|ISA100 family of wireless standards is being designed to meet plant-wide needs today and in the future by accommodating all plant processes with one series of standards, ISA says.|
Those involved with the standard called ISA100 Wireless Systems for Automation seek one wireless structure for industrial use, incorporating multiple protocols used for industrial communications. End-users, wireless automation vendors , original equipment manufacturers, system integrators, and others are creating an umbrella approach, seeking shelter from a deluge of industrial protocols for wired industrial applications. Fresh with knowledge from the ISA100 committee meeting in Kyoto, Japan, three participants explain how the standard is organized, how it’s progressing, and how it’s evolving within ISA faster than any standards effort to date.
ISA100 has tried to get more people involved and to move things along more quickly, suggests Larry Pereira, co-chair of the Marketing Working Group for ISA100 Committee. Pereira is also head of FlexWorks Solutions Int’l Consulting. Efforts seem to be working. ISA100 participation includes 600 members representing more than 200 companies, with more than 65 voting members.
The first wireless standard within ISA100—ISA100.11a Process Automation Applications Wireless Standard—was completed in December 2008 and moved faster than any other ISA standard, says Wayne W. Manges, one of two co-chairs for the full ISA100 committee, and also Oak Ridge National Lab program manager. Two ISA100 technical reports also have been produced since ISA100 work began in 2005.
Familiar conventions of the standard-making process remain, however. For instance, ISA100 has progressed through the ISA standard lifecycle: beginning with an interest group, advancing to a study group, and evolving into a workgroup. Along the way, members define mission and scope. They may produce an informative technical report (TR), a recommended practice (RP), or an appendix to a standard. If the workgroup produces a standards document, that language is normative, meaning “you shall do this.” The workgroup drafts, revises, and agrees to the language. Then all voting members do the same, with public review and additional revisions along the way.
“We started ISA100 with a request for proposals, where any company could submit,” Manges says, and some chose not to, citing intellectual property concerns. “ISA100 uses an ISO 7 layer communications, and we explicitly explained that we could not guarantee that the standard would allow a company to maintain full ownership of all seven layers. We’ve chosen best in class from each layer, and have taken a lot of heat from some vendors as a result,” Manges says. (He began his wireless involvement after a DOE industrial technologies program nine years ago linked system accuracy and efficiency to the number of sensors implemented. Wireless implementation can cost-effectively add sensors, he points out.)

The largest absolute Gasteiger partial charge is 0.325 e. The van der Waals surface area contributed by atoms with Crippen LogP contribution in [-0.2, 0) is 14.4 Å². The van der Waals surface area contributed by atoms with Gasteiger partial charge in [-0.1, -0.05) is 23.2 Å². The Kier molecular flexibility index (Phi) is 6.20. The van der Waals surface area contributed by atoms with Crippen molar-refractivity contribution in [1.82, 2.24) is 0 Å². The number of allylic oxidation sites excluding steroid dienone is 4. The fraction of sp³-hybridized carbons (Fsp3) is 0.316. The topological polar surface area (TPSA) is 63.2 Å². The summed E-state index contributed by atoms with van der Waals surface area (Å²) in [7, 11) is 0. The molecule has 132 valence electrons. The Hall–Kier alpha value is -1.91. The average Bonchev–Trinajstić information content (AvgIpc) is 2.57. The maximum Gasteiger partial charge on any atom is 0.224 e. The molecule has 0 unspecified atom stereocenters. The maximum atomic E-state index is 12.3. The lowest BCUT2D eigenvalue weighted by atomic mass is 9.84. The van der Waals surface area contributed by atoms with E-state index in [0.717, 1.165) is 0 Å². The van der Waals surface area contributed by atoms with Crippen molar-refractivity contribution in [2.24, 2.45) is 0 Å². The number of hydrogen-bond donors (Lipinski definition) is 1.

Because ISA is well branded in the industrial space, it’s easier to overcome competitive perceptions, Pereira says. “Users are beginning to realize that this standard is open because anyone can join, participate and contribute at any time with no barriers to entry, and they can mix and match to fit their needs. It’s a higher form of collaborative process.
The standards process involves consensus, which at time feels like herding cats, says Patrick D. Schweitzer, the other co-chair for the ISA100 full committee, and lead instrumentation engineer at ExxonMobil Research and Engineering. As the National Institute of Standards and Technology (NIST) has stated in its workshops on Smartgrid, consortia can develop specifications faster, but participation is pay to play. “Within ISA,” he says, “we can get the best of the best to contribute. It may take a little longer, but we’re guaranteed a stable document.”
In a January committee meeting, Schweitzer said ExxonMobil participates in ISA100 development work because “reliance on proprietary or consortia-based specifications where we have no input or influence is a risk to future security, and to our commitment to excel and increase our margins. We feel this is the best option for us to continue to have freedom to operate and improve our operations.”
ISA100 group details
ISA100 participation is broken into more than a dozen working groups (WGs) separated into topics and designated by number. Groups from which a normative document could result also get a number based on the ISA100.xx naming convention. Here is a partial list of groups and what they’re doing.
WG1: ISA100.1, Integration. Ties the standard together and facilitates formation of new workgroups. It produced a technical report designed to help instrument technicians called “ISA-TR100.00.01-2006 – The Automation Engineer’s Guide to Wireless Technology Part 1: The Physics of Radio, a Tutorial.”
WG2: Technical RFP Evaluation Criteria (TREC), the “I just want it to work” group, charters the user community to develop wireless requirements. Since ISA100.11a has embraced all stated requirements to date, this group is not active (nor required to be) at this point, Manges says.